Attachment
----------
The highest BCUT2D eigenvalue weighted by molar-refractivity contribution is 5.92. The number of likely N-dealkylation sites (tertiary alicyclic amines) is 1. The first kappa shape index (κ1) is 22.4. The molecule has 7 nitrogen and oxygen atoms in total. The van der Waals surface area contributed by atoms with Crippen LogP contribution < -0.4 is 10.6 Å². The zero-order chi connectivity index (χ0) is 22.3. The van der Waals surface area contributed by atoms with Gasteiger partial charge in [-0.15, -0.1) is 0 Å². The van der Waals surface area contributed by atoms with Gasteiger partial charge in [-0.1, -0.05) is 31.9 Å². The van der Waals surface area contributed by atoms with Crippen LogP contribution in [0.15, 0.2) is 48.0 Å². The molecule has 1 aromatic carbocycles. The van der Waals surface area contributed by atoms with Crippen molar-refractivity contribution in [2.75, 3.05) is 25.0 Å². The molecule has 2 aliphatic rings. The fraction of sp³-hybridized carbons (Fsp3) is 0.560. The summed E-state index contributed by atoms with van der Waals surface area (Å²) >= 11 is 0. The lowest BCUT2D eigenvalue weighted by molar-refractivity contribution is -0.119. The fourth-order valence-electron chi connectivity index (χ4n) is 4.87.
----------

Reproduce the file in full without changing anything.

The highest BCUT2D eigenvalue weighted by molar-refractivity contribution is 5.92. The number of likely N-dealkylation sites (tertiary alicyclic amines) is 1. The first kappa shape index (κ1) is 22.4. The molecule has 7 nitrogen and oxygen atoms in total. The van der Waals surface area contributed by atoms with Crippen LogP contribution < -0.4 is 10.6 Å². The zero-order chi connectivity index (χ0) is 22.3. The van der Waals surface area contributed by atoms with Gasteiger partial charge in [-0.15, -0.1) is 0 Å². The van der Waals surface area contributed by atoms with Gasteiger partial charge in [-0.1, -0.05) is 31.9 Å². The van der Waals surface area contributed by atoms with Crippen LogP contribution in [0.15, 0.2) is 48.0 Å². The molecule has 1 aromatic carbocycles. The van der Waals surface area contributed by atoms with Crippen molar-refractivity contribution in [2.75, 3.05) is 25.0 Å². The molecule has 2 aliphatic rings. The fraction of sp³-hybridized carbons (Fsp3) is 0.560. The summed E-state index contributed by atoms with van der Waals surface area (Å²) >= 11 is 0. The lowest BCUT2D eigenvalue weighted by molar-refractivity contribution is -0.119. The fourth-order valence-electron chi connectivity index (χ4n) is 4.87.